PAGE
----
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  • Table: 27-26-0001
    Description: The Spatial Access Measures are a set of indicators that quantify the ease of reaching destinations of varying levels of attractiveness from an origin dissemination block. There are seven destination amenities which include educational and post-secondary educational facilities, health care facilities, places of employment, grocery stores, cultural and arts facilities, and sports and recreational facilities. For each amenity, there are four variants based on the transportation mode: access via public transit during peak hours, access via public transit during off-peak hours, access via cycling, and access via walking.
    Release date: 2023-07-17

  • Geographic files and documentation: 12-571-X
    Description:

    The Standard Geographical Classification (SGC) provides a systematic classification structure that categorizes all of the geographic area of Canada. The SGC is the official classification used in the Census of Population and other Statistics Canada surveys.

    The classification is organized in two volumes: Volume I, The Classification and Volume II, Reference Maps.

    Volume I describes the classification and related standard geographic areas and place names. It provides names and codes for the geographical regions of Canada, provinces and territories, census divisions (counties, regional municipalities) and census subdivisions (municipalities). The names and codes for census metropolitan areas, census agglomerations, census metropolitan influenced zones, economic regions, census agricultural regions and census consolidated subdivisions are shown in the classification variants of the SGC. Volume I explains the changes between the current version of the SGC and the previous version that impact upon the classification, such as changes in name, type or code, and indicates how the new and old codes relate to one another.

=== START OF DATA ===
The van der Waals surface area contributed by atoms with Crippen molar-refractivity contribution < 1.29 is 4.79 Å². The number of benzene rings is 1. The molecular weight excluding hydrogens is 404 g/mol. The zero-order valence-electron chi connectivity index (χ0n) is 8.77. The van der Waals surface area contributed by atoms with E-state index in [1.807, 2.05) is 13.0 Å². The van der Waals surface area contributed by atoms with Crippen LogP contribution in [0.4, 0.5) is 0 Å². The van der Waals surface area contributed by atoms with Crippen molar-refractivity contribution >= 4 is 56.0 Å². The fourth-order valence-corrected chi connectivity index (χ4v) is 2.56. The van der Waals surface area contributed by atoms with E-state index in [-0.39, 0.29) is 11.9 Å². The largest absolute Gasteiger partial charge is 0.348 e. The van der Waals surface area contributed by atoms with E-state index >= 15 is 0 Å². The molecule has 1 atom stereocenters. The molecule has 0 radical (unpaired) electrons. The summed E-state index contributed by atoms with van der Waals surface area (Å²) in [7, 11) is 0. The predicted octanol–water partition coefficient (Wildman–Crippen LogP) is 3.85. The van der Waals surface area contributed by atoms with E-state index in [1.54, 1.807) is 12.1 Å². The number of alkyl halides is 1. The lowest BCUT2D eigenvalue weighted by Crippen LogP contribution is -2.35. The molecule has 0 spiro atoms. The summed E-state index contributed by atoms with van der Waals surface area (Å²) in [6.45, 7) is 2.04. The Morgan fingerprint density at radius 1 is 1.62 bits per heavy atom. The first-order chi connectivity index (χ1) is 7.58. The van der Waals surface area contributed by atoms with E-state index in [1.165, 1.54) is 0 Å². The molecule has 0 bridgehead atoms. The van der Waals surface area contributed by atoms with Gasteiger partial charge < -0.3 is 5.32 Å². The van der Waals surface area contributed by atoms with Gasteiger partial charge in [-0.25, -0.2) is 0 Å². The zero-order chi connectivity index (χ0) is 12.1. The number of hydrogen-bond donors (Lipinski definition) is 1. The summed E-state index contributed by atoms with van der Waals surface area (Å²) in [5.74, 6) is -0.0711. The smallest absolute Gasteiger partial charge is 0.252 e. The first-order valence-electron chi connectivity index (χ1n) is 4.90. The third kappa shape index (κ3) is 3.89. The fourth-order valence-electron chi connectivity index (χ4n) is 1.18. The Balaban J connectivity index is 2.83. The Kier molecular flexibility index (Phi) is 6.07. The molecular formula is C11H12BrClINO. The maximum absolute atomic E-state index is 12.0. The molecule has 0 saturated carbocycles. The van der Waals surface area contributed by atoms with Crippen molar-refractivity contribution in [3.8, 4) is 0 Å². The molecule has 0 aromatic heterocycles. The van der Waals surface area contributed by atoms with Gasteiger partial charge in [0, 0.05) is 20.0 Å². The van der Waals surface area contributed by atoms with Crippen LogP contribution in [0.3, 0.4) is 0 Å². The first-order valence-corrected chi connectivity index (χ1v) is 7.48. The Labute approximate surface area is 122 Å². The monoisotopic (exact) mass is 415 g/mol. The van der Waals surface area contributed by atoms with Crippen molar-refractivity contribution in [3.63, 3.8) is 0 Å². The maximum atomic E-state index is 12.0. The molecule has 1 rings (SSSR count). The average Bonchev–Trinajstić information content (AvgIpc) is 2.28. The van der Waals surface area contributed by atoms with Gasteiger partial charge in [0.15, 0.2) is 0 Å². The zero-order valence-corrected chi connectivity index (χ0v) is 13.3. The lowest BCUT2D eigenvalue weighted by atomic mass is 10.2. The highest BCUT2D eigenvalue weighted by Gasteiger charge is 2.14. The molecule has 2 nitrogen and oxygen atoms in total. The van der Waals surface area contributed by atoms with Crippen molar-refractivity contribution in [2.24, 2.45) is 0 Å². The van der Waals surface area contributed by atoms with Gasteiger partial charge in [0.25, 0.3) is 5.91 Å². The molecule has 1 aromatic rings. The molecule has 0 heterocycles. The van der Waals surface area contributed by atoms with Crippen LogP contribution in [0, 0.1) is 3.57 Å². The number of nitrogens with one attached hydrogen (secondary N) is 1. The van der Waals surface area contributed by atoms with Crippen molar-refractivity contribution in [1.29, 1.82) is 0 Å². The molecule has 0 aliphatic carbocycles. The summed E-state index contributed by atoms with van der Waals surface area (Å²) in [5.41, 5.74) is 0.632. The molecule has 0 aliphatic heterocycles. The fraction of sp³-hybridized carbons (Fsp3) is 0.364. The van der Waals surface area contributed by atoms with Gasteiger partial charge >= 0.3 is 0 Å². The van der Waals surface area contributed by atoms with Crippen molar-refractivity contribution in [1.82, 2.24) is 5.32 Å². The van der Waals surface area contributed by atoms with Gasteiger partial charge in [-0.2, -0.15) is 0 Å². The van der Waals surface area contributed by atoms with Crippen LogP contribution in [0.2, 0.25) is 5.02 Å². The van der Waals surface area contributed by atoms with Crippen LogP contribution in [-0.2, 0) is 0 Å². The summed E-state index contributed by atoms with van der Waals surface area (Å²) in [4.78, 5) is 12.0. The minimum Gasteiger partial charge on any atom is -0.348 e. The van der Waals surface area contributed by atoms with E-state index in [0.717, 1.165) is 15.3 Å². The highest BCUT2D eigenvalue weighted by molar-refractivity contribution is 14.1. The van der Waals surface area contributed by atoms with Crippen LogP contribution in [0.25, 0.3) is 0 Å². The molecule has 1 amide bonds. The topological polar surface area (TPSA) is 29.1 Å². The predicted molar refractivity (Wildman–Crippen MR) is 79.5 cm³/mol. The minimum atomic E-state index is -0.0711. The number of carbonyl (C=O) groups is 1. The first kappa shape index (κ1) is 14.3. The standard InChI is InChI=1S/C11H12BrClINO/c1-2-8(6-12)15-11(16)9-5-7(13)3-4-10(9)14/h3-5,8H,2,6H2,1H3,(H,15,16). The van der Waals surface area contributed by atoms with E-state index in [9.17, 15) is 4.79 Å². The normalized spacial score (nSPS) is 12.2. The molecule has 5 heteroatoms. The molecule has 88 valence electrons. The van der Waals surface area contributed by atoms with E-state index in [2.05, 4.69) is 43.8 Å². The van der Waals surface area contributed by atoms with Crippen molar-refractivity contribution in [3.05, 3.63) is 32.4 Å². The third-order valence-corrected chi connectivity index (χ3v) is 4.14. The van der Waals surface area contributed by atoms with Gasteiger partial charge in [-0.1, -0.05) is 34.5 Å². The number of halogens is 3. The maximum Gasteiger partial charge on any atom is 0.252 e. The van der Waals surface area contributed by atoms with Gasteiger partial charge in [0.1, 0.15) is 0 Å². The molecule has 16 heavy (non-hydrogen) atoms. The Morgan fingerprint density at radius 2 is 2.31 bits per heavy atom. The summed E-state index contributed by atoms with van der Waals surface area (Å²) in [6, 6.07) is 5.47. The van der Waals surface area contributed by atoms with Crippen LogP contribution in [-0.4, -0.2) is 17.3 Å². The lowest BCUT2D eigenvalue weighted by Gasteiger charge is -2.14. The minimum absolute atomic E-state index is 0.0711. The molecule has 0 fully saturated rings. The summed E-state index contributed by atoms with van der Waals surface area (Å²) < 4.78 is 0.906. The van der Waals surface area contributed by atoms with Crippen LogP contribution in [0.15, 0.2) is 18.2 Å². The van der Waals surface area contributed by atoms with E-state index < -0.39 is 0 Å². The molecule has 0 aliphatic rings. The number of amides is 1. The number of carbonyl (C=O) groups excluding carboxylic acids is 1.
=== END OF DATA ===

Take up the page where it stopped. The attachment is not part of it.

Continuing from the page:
Reference maps showing the locations and boundaries of the standard geographic areas in the classification are in Volume II, Reference Maps

    Release date: 2022-02-09

  • Stats in brief: 98-20-00032021002
    Description: This video is one of a series of videos related to census geography in the context of the activities of the 2021 Census and previous censuses. The objective of this video is to describe the classification of geographic areas in Canada. Well-defined geographic areas provide the framework for data collection, dissemination and analysis. This video will provide an understanding of how geographic areas are organized, the coding standards and the differences between administrative and statistical areas.
    Release date: 2022-02-09

  • Thematic map: 98-320-X2011003
    Description:

    This map shows the Statistical Area Classification - Variant of SGC 2011. This map illustrates the spatial distribution of CSDs among CMAs, CAs and MIZs.

    Release date: 2012-02-08

  • Profile of a community or region: 94-581-X2006011
    Description: